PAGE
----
Multiple Vulnerabilities in Mozilla Firefox and Thunderbird Could Allow for Arbitrary Code Execution
Multiple vulnerabilities have been discovered in Mozilla Firefox,
Firefox Extended Support Release (ESR) and Mozilla Thunderbird, the most
severe of which could allow for arbitrary code execution. Mozilla
Firefox is a web browser used to access the Internet. Mozilla Firefox
ESR is a version of the web browser intended to be deployed in large
organizations. Mozilla Thunderbird is an email client. Successful
exploitation of these vulnerabilities could allow for arbitrary code
execution. Depending on the privileges associated with the user an
attacker could then install programs; view, change, or delete data; or
create new accounts with full user rights. Users whose accounts are
configured to have fewer user rights on the system could be less
impacted than those who operate with administrative user rights.
Multiple vulnerabilities have been discovered in Mozilla Firefox, and
Firefox Extended Support Release (ESR), and Mozilla Thunderbird, the
most severe of which could allow for arbitrary code execution. Details
of these vulnerabilities are as follows:
* A texture upload of a Pixel Buffer Object could have confused the
WebGL code to skip binding the buffer used to unpack it, resulting in
memory corruption and a potentially exploitable information leak or
* Using techniques that built on the slipstream research, a malicious
webpage could have scanned both an internal network’s hosts as well as
services running on the user’s local machine utilizing WebRTC
* By causing a transition on a parent node by removing a CSS rule, an
invalid property for a marker could have been applied, resulting in
memory corruption and a potentially exploitable crash (CVE-2021-23983).
* A malicious extension could have opened a popup window lacking an
address bar. The title of the popup lacking an address bar should not be
fully controllable, but in this situation was. This could have been used
to spoof a website and attempt to trick the user into providing
* If an attacker is able to alter specific about:config values (for
example malware running on the user’s computer), the Devtools remote
debugging feature could have been enabled in a way that was unnoticable
to the user. This would have allowed a remote attacker (able to make a
direct network connection to the victim) to monitor the user’s browsing
activity and (plaintext) network traffic. This was addressed by
providing a visual cue when Devtools has an open network socket
* A malicious extension with the ‘search’ permission could have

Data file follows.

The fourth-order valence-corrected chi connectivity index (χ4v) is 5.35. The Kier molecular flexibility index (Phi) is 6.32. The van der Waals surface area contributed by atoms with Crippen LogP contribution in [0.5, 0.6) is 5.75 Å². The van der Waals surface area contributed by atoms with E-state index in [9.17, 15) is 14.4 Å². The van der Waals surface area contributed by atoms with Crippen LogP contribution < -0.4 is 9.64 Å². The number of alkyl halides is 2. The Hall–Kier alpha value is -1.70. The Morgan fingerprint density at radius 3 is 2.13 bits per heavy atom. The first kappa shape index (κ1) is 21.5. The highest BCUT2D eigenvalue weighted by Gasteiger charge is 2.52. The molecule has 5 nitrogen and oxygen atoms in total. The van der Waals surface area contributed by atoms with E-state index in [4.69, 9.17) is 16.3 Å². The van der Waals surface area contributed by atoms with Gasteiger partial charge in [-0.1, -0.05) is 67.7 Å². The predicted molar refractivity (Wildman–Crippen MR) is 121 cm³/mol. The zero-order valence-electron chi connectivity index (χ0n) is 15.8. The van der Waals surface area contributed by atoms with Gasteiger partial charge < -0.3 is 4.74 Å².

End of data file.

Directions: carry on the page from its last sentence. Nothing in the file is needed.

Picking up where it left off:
installed a new search engine whose favicon referenced a cross-origin
URL. The response to this cross-origin request could have been read by
the extension, allowing a same-origin policy bypass by the extension,
which should not have cross-origin permissions. This cross-origin
request was made without cookies, so the sensitive information disclosed
by the violation was limited to local-network resources or resources
that perform IP-based authentication (CVE-2021-23986).
* Mozilla developers and community members Matthew Gregan, Tyson Smith,
Julien Wajsberg, and Alexis Beingessner reported memory safety bugs
present in Firefox 86 and Firefox ESR 78.8. Some of these bugs showed
evidence of memory corruption and we presume that with enough effort
some of these could have been exploited to run arbitrary code
* Mozilla developers Tyson Smith and Christian Holler reported memory
safety bugs present in Firefox 86. Some of these bugs showed evidence of
memory corruption and we presume that with enough effort some of these
could have been exploited to run arbitrary code (CVE-2021-23988).
Successful exploitation of these vulnerabilities could allow for
arbitrary code execution. Depending on the privileges associated with
the user an attacker could then install programs; view, change, or
delete data; or create new accounts with full user rights. Users whose
accounts are configured to have fewer user rights on the system could be
less impacted than those who operate with administrative user rights.
* Mozilla Firefox versions prior to 87
* Firefox ESR versions prior to 78.9
* Mozilla Thunderbird versions prior to 78.9
We recommend the following actions be taken:
* Apply appropriate updates provided by Mozilla to vulnerable systems
immediately after appropriate testing.
* Run all software as a non-privileged user (one without administrative
privileges) to diminish the effects of a successful attack.
* Remind users not to visit un-trusted websites or follow links provided
by unknown or un-trusted sources.
* Inform and educate users regarding the threats posed by hypertext
links contained in emails or attachments especially from un-trusted sources.
* Apply the Principle of Least Privilege to all systems and services.